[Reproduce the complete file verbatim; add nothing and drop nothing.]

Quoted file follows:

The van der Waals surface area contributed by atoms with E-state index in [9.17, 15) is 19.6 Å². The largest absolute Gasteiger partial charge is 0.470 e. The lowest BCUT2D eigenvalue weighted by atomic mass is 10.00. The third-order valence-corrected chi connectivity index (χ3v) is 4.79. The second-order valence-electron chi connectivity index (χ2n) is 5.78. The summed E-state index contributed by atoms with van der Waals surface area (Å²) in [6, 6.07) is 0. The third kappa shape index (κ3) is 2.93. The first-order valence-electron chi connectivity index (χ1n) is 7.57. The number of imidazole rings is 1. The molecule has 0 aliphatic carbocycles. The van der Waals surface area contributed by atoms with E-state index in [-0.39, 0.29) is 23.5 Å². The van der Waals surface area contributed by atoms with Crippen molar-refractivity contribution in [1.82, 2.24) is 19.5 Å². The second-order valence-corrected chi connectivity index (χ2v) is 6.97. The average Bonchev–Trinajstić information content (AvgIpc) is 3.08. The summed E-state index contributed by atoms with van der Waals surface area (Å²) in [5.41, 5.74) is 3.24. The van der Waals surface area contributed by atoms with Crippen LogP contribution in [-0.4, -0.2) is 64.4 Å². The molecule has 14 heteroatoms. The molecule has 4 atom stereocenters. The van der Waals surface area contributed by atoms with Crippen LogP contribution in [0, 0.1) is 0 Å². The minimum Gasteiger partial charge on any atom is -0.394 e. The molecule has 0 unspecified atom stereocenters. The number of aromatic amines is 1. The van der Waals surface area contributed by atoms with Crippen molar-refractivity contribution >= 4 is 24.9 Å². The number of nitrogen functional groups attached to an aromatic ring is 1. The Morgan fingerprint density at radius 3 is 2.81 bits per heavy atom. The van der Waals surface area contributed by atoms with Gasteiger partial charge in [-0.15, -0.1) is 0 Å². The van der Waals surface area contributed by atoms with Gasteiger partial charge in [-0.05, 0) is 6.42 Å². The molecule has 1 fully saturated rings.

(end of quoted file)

The van der Waals surface area contributed by atoms with E-state index in [9.17, 15) is 19.6 Å². The largest absolute Gasteiger partial charge is 0.470 e. The lowest BCUT2D eigenvalue weighted by atomic mass is 10.00. The third-order valence-corrected chi connectivity index (χ3v) is 4.79. The second-order valence-electron chi connectivity index (χ2n) is 5.78. The summed E-state index contributed by atoms with van der Waals surface area (Å²) in [6, 6.07) is 0. The third kappa shape index (κ3) is 2.93. The first-order valence-electron chi connectivity index (χ1n) is 7.57. The number of imidazole rings is 1. The molecule has 0 aliphatic carbocycles. The van der Waals surface area contributed by atoms with E-state index in [-0.39, 0.29) is 23.5 Å². The van der Waals surface area contributed by atoms with Crippen molar-refractivity contribution in [1.82, 2.24) is 19.5 Å². The second-order valence-corrected chi connectivity index (χ2v) is 6.97. The average Bonchev–Trinajstić information content (AvgIpc) is 3.08. The summed E-state index contributed by atoms with van der Waals surface area (Å²) in [5.41, 5.74) is 3.24. The van der Waals surface area contributed by atoms with Crippen LogP contribution in [-0.4, -0.2) is 64.4 Å². The molecule has 14 heteroatoms. The molecule has 4 atom stereocenters. The van der Waals surface area contributed by atoms with Crippen LogP contribution in [0, 0.1) is 0 Å². The minimum Gasteiger partial charge on any atom is -0.394 e. The molecule has 0 unspecified atom stereocenters. The number of aromatic amines is 1. The van der Waals surface area contributed by atoms with Crippen molar-refractivity contribution >= 4 is 24.9 Å². The number of nitrogen functional groups attached to an aromatic ring is 1. The Morgan fingerprint density at radius 3 is 2.81 bits per heavy atom. The van der Waals surface area contributed by atoms with Gasteiger partial charge in [-0.15, -0.1) is 0 Å². The van der Waals surface area contributed by atoms with Gasteiger partial charge in [-0.05, 0) is 6.42 Å². The molecule has 1 fully saturated rings.